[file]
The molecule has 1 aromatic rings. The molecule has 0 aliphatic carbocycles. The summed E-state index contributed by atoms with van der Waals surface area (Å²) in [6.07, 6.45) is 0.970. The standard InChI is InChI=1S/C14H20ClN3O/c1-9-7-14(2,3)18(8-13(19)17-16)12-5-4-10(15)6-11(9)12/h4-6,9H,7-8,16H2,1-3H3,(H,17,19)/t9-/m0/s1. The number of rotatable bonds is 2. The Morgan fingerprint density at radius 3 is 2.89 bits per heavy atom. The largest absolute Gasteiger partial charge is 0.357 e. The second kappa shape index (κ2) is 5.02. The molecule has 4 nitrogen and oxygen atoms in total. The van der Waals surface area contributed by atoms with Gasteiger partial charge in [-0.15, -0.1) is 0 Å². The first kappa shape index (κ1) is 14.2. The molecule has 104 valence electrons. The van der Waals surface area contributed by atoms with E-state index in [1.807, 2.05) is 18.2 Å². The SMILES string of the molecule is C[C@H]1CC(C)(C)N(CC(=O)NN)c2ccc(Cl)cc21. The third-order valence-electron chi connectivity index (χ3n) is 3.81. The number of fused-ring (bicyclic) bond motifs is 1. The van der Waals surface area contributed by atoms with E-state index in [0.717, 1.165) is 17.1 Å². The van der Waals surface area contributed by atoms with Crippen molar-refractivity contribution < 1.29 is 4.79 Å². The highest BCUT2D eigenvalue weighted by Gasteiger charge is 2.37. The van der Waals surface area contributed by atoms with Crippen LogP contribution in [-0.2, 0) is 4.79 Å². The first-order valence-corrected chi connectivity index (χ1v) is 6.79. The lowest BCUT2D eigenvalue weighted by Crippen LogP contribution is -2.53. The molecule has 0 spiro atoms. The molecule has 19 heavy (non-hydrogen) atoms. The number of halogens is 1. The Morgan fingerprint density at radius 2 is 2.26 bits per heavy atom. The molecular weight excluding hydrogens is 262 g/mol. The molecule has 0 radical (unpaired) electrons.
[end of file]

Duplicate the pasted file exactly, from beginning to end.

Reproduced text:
The molecule has 1 aromatic rings. The molecule has 0 aliphatic carbocycles. The summed E-state index contributed by atoms with van der Waals surface area (Å²) in [6.07, 6.45) is 0.970. The standard InChI is InChI=1S/C14H20ClN3O/c1-9-7-14(2,3)18(8-13(19)17-16)12-5-4-10(15)6-11(9)12/h4-6,9H,7-8,16H2,1-3H3,(H,17,19)/t9-/m0/s1. The number of rotatable bonds is 2. The Morgan fingerprint density at radius 3 is 2.89 bits per heavy atom. The largest absolute Gasteiger partial charge is 0.357 e. The second kappa shape index (κ2) is 5.02. The molecule has 4 nitrogen and oxygen atoms in total. The van der Waals surface area contributed by atoms with Gasteiger partial charge in [-0.15, -0.1) is 0 Å². The first kappa shape index (κ1) is 14.2. The molecule has 104 valence electrons. The van der Waals surface area contributed by atoms with E-state index in [1.807, 2.05) is 18.2 Å². The SMILES string of the molecule is C[C@H]1CC(C)(C)N(CC(=O)NN)c2ccc(Cl)cc21. The third-order valence-electron chi connectivity index (χ3n) is 3.81. The number of fused-ring (bicyclic) bond motifs is 1. The van der Waals surface area contributed by atoms with E-state index in [0.717, 1.165) is 17.1 Å². The van der Waals surface area contributed by atoms with Crippen molar-refractivity contribution < 1.29 is 4.79 Å². The highest BCUT2D eigenvalue weighted by Gasteiger charge is 2.37. The van der Waals surface area contributed by atoms with Crippen LogP contribution in [-0.2, 0) is 4.79 Å². The first-order valence-corrected chi connectivity index (χ1v) is 6.79. The lowest BCUT2D eigenvalue weighted by Crippen LogP contribution is -2.53. The molecule has 0 spiro atoms. The molecule has 19 heavy (non-hydrogen) atoms. The number of halogens is 1. The Morgan fingerprint density at radius 2 is 2.26 bits per heavy atom. The molecular weight excluding hydrogens is 262 g/mol. The molecule has 0 radical (unpaired) electrons.